Senator Moodie highlighted that these countries acknowledge the need for public education and adequate family supports as a complement to banning corporal punishment. This is a point requiring Parliament and the government’s attention that I hope we can attend to through a Senate committee study on this bill, perhaps toward recommendations accompanying the repeal of section 43.
Colleagues, Bill S-251 can be summarized in three words: Every child matters. This is a principle that Canadian society is learning and working to uphold.
In the media, we have collectively witnessed the truth of our country’s history at places like Kamloops, Cowessess First Nation, Cranbrook, Penelakut Island, Saddle Lake Cree Nation, Williams Lake First Nation and Keeseekoose First Nation. We keep in our hearts the thousands of children who never came home from residential schools and the survivors who were scarred for life.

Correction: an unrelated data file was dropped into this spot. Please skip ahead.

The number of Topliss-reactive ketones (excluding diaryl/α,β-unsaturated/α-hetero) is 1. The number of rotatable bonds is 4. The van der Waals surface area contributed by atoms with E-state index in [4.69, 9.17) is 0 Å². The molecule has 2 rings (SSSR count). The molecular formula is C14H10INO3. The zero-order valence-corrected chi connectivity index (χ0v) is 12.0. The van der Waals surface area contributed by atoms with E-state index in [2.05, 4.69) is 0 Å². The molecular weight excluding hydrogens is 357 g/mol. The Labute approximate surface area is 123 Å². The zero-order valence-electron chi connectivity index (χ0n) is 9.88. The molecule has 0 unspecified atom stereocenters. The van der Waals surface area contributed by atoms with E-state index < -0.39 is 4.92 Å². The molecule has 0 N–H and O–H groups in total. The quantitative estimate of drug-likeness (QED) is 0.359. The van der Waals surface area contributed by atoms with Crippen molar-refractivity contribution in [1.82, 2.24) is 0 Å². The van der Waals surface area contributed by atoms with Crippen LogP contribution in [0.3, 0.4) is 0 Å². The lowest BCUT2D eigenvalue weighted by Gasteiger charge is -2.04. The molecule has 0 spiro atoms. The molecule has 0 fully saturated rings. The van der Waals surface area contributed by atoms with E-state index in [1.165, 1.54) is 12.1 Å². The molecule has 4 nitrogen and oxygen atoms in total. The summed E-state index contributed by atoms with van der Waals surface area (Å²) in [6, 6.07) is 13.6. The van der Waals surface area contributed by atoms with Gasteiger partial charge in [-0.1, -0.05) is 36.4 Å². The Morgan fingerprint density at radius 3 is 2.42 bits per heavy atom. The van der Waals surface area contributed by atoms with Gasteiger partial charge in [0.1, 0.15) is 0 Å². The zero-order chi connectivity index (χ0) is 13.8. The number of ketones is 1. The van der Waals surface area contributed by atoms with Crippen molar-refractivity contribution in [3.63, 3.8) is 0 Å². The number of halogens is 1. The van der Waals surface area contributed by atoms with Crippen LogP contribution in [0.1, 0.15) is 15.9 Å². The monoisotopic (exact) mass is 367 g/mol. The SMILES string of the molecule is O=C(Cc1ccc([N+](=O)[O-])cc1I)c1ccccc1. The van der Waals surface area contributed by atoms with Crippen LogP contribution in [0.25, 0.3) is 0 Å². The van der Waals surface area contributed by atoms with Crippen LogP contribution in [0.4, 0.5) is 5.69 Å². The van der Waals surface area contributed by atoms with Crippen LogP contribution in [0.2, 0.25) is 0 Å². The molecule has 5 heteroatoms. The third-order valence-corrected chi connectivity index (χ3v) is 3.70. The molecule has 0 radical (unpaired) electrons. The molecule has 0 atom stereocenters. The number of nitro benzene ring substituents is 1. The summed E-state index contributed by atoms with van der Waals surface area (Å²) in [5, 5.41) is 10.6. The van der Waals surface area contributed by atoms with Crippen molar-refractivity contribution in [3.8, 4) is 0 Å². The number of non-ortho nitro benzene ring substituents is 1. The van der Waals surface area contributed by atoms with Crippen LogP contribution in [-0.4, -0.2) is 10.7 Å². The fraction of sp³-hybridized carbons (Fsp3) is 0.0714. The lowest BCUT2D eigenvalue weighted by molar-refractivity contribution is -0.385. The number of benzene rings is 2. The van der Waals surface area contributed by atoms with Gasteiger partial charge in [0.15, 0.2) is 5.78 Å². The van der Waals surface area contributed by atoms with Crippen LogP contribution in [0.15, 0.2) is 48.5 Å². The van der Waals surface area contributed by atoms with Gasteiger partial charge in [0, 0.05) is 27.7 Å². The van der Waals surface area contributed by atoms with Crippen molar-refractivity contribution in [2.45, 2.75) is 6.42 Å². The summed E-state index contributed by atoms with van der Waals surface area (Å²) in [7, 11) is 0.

We always keep them in our hearts.
Corporal punishment was a significant part of life at these institutions. Experiences of colonial forms of discipline traumatized Indigenous peoples in Canada, contributing to a legacy of multi-generational harms.
We know that section 43 of the Criminal Code connects to the values of the relatively early days of the residential school era. As Senator Kutcher told us:
Section 43 is an anachronism — an historical holdover from laws written in 1892 that permitted corporal punishment of employees, wives and children.
Senators, I would like to quote two passages from The Final Report of the Truth and Reconciliation Commission to help inform our debate from a historical perspective. From Volume 4, Missing Children and Unmarked Burials, a passage explains the culture shock to Indigenous peoples who were subjected to corporal punishment: